The first day was challenging, yet eye opening. Even waking up and doing only ten minutes of asana made me feel calm but excited and ready for the day. I knew that I had a problem with my expectations for others, but as a high school teacher, I was not sure if these same judgments spilled over into my classroom with my students. Amazingly, I realized that this is one group where I do not tend to overly criticize, become impatient, and have impossible expectations. This is the one group that I am very patient with and tend not to criticize. To be honest, I was not sure what to expect with how I judge my students and how I may be harming my relationships with them. Even though I have expectations for my students, I do not expect them to be perfect and have all the answers, because I believe that it is my job to help them. For me, this was quite the surprise and I even started to wonder if maybe I had made the wrong choice for my experiment. Then I went to a staff meeting after school and realized I made exactly the right choice.
At the staff meeting I encountered someone who I have no choice but to work very closely with in our department and as coaches. The last few weeks in particular had been especially difficult to work with him for various reasons. I do not tend to be a very sensitive person in certain ways. I am pretty thick skinned, love to joke around, can take a joke, and can also take constructive criticism fairly well. I have realized that I surround myself with the same kinds of people as many of my co-workers, family members, and close friends are like this also. However, this particular teacher is an extremely emotional, sensitive, passive aggressive young man. At the meeting, he became incredibly upset and emotional about a comment that was made to him by our principal. I became immediately annoyed, frustrated, and even angry at him for being so sensitive about a comment that I considered to be completely innocent. As I was telling him not to take things so personally and intensely I realized I was causing himsa to our relationship and to myself. I was upset because I did not think someone else should be upset. It had nothing to do with what I thought; yet I was allowing this man’s reactions to affect me in a negative and completely unnecessary way. The more I thought about it, the more I realized how much I allow him to affect me on a regular basis. I needed to be less affected, more patient, and simply allow others to be who they are. I was trying to make him more like me but that is not who he is, regardless of how I feel about his reactions. I cannot control others and that is not my job. What I can control is how I allow myself to react to others.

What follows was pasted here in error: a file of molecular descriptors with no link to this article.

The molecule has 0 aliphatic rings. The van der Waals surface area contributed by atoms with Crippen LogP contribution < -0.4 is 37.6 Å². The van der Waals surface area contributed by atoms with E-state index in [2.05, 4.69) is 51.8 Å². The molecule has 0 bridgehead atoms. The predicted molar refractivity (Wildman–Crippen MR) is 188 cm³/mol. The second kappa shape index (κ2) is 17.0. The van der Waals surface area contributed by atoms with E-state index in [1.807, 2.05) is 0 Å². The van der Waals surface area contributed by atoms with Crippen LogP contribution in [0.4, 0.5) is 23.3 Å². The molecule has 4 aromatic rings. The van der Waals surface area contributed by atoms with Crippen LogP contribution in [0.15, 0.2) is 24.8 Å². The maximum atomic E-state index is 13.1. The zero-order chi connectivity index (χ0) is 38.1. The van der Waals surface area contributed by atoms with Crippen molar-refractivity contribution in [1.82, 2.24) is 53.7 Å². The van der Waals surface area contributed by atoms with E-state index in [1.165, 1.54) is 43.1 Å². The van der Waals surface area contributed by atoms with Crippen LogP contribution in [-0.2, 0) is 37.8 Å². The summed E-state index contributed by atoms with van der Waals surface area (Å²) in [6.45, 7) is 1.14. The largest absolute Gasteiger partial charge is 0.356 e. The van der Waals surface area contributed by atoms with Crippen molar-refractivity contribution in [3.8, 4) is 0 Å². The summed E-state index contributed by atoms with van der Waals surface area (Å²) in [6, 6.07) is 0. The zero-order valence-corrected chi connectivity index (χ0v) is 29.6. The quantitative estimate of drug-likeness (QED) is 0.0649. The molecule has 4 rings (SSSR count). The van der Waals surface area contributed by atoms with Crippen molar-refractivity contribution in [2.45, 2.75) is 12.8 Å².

I began to notice how I view even my closest of friends. I judge them for not having a job that makes them happier, not having better communication with their husbands, not setting higher goals for them to strive for. It is exhausting how much I worry about others and how they are not doing the right things. My worrying and judging them to my standards does not help them, does not help me, and certainly does not help our relationship. I do not have all of the answers, or the perfect life, so why do I believe that others should live the way I do? If I love my husband, family, and friends, why on earth would I want them to be more like me? If I love them for who they are I needed to love them for all that they are. This realization was like a weight being lifted off of my shoulders. Loving those I already love, for who they are… genius!